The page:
The weather is getting warmer, which means recreational vehicle owners are planning their spring and summer journeys. If you have an RV, making sure your vehicle is in flawless condition helps keep you safe and, in the long run, can help save you money. Needless to say, you never want to get stuck in the middle of nowhere with your RV, where you may be faced with a far distance to the nearest repair shop, and other critical issues.
There are two strategies to helping protect yourself from the unexpected while you’re on an RV adventure: insurance and maintenance. It’s a good idea to make sure your insurance is up-to-date and that you have the proper RV coverage.
As far as the second strategy goes, your RV is a big vehicle, which means maintenance is a big job. Make certain you routinely complete a maintenance checklist for both the interior and exterior of the RV. The simple tips below can serve as a basic checklist and will hopefully keep the mechanic off your travel agenda.
The obvious first step is cleaning. Perform a detailed cleaning of your interior and dry it thoroughly to prevent the accumulation of mildew or mold.
Does your AC still connect with your DC? Plug in your electrical items (lights, appliances, television/DVD player, etc.) and test them.
Don’t neglect your batteries. Replace all old batteries – smoke alarm, flashlights and all-weather radios.
Double-check all your alarm systems. Are your smoke alarm, carbon monoxide alarm and gas leak detection unit still working?
RV fires can be deadly. Determine the best type of fire extinguisher for your vehicle by consulting your local RV dealer. Make sure your fire extinguisher works properly and that it is appropriate for use in a typical motor home fire.
Check and reset any of your circuit breakers that need it, and check your fuses to be sure they haven’t blown.
Check under the hood. Make certain your air conditioning unit, filters, stabilizing jacks, oil and all fluids are in good shape. If you’re not mechanically inclined, have a trusted mechanic check these items.
Don’t mess with your propane. Contact a trained expert to test your propane gas system to ensure there are no gas leaks. Once cleared, test your gas-operated items such as the stove, water heater and furnace.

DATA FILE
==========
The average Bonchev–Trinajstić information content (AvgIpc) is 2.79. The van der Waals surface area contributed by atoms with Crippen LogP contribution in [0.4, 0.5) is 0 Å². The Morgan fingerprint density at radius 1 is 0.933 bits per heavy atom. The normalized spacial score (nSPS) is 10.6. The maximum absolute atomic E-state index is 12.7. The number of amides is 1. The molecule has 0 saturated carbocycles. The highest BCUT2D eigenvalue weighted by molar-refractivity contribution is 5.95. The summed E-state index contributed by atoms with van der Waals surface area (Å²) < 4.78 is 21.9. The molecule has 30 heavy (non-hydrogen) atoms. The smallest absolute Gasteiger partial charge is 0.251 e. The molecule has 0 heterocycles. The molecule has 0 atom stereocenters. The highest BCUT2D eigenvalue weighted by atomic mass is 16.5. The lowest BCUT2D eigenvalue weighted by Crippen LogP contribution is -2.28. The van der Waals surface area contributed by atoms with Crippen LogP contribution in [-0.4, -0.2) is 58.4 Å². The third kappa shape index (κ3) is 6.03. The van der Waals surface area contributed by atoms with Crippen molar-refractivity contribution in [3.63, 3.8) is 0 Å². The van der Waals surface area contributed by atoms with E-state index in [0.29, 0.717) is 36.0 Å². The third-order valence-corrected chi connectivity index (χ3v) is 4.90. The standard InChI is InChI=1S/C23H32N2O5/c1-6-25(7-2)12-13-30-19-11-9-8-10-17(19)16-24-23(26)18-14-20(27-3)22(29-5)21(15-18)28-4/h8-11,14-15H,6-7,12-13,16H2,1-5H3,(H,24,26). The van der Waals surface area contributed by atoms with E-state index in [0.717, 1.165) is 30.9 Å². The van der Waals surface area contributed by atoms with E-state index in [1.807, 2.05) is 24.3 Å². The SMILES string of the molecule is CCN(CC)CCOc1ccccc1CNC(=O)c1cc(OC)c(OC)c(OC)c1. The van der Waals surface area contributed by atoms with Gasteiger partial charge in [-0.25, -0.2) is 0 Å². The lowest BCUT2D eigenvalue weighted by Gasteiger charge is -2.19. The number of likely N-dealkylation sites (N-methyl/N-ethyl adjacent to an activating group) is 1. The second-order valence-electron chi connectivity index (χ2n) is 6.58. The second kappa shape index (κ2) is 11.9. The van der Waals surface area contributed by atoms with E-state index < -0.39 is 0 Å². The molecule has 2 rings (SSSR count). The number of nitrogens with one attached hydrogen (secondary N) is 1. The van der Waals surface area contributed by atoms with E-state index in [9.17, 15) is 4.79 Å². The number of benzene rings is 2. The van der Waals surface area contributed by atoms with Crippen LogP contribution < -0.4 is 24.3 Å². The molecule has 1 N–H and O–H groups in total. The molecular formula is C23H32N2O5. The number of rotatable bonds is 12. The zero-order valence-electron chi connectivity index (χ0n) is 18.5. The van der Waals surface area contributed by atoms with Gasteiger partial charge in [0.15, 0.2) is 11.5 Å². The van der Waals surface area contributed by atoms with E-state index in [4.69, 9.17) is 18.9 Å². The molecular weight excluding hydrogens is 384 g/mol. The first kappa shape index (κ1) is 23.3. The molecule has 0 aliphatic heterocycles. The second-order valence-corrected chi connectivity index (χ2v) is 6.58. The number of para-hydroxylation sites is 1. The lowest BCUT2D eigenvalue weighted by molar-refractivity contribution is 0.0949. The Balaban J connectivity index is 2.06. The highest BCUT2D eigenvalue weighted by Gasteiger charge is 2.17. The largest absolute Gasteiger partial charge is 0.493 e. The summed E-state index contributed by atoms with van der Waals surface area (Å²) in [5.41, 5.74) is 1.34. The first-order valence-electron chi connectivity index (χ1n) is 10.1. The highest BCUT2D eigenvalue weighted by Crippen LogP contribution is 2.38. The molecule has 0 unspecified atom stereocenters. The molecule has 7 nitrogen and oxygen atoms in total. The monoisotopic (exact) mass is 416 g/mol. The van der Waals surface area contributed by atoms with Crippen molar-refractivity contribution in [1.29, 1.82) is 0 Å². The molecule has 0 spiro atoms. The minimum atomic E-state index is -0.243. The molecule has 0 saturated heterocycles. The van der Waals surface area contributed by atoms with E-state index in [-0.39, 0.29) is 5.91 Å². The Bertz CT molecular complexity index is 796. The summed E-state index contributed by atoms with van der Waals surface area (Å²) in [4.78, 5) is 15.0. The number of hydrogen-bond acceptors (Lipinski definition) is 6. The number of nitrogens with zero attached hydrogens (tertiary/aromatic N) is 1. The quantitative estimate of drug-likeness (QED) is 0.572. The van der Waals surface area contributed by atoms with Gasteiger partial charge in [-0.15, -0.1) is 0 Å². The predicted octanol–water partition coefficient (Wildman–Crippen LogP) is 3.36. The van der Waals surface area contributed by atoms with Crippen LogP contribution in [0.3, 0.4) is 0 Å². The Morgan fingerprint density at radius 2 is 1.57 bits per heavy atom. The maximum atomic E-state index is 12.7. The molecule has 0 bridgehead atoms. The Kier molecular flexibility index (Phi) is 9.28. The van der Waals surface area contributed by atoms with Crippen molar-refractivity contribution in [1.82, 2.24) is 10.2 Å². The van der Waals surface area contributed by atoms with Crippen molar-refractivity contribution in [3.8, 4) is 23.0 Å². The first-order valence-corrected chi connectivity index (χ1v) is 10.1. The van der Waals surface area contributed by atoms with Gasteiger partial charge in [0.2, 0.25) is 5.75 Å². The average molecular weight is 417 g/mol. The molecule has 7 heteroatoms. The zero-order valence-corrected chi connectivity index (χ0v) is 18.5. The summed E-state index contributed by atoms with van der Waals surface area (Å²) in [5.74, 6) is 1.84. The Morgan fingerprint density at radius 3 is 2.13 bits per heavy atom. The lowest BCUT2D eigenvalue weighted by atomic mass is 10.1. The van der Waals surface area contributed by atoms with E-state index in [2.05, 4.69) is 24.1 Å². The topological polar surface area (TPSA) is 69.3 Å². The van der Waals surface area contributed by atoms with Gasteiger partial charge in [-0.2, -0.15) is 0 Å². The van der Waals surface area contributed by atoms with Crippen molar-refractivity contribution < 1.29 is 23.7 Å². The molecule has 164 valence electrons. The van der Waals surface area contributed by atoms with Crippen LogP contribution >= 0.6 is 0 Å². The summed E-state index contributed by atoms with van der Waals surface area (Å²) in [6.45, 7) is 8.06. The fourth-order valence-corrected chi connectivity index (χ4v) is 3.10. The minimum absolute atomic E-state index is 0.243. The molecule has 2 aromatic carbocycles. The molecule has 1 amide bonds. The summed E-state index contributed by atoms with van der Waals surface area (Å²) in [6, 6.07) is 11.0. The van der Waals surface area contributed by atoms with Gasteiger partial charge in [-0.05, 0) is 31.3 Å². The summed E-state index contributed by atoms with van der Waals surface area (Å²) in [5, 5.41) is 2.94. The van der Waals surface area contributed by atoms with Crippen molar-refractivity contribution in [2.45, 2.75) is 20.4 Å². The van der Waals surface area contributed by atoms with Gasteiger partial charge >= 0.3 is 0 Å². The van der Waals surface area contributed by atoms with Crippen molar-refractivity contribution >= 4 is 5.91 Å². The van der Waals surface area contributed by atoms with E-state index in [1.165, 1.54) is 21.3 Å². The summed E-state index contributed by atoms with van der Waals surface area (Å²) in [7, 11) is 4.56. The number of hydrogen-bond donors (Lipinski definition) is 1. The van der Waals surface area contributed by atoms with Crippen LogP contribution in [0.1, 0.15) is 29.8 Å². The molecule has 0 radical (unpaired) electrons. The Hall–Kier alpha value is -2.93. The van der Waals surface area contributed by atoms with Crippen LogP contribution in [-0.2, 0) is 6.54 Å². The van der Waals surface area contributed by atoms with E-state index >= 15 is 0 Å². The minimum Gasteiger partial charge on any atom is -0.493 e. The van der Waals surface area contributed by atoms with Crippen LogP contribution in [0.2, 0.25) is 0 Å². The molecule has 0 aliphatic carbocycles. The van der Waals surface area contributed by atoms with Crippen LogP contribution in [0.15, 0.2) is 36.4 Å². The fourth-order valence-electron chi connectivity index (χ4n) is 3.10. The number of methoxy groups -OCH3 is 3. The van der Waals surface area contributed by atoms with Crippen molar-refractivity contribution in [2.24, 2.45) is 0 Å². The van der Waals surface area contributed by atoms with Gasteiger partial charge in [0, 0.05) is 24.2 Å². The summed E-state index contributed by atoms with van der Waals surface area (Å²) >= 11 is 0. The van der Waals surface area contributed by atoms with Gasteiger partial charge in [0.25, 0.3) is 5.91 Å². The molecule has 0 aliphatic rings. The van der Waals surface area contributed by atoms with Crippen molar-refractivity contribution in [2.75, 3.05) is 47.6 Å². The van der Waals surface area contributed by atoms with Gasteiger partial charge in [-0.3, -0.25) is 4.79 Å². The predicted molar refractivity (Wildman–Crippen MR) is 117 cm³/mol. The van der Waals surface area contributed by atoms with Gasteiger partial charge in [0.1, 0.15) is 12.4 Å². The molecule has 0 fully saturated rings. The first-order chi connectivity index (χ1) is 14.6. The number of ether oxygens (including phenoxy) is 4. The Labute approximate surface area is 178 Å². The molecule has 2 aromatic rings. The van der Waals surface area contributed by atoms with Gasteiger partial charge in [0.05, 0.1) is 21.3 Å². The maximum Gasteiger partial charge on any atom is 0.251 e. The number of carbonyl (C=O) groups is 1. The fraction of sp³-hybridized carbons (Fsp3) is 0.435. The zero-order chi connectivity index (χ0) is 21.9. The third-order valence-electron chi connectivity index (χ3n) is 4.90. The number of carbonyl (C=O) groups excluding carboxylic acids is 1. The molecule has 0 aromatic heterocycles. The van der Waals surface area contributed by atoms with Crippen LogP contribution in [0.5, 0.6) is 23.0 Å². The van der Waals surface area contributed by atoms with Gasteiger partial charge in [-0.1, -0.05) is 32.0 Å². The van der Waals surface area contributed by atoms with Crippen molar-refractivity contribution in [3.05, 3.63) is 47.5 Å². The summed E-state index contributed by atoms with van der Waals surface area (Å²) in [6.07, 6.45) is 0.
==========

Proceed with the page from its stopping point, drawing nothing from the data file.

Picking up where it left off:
Inspect the filters on your generator and then run the generator for a couple hours. Regularly exercising your generator will increase its longevity. Letting it sit idle for even one month can cause starting problems.
If your RV has a canvas top, inspect it thoroughly for tears or rotted sections. Water pooling on your RV over time can cause big problems.
If your RV was winterized (meaning, adding antifreeze to the water lines to prevent any residual water from freezing), ensure your dealer de-winterizes your RV to remove all antifreeze.
Give your baby a good bath. Wash the entire exterior, including the awning.
Replace any water filter cartridges you removed when your RV went into hibernation.
Prevent leaks. Check for any possible water seepage in pipes, toilet or sink.
Carefully inspect your windows for cracks or gaps in the seals. Bad seals will cause moisture buildup and foggy windows. If there are cracks or gaps in the seals, you may need professional repairs.
Are your tires tired? Closely inspect your tires. Make sure they are inflated to the right pressure. Sometimes, the sun’s UV rays will create dry rot on your tires. If you notice cracks, let a tire pro inspect them.
During the inspection, they can balance and rotate the tires, as well.
Lubricants are your friends, so keep a can handy. Spray a common lubricant like WD-40 on locks, hinges and other metallic areas to help keep metal rust-free and working smoothly.
You may, of course, add other items to this checklist depending on your needs or the specifics of your vehicle.. Take your time when completing your RV inspection and you’ll have peace of mind when you hit the road for that next big adventure.
For more tips on keeping your RV in top shape, visit the Family Motor Coach Association.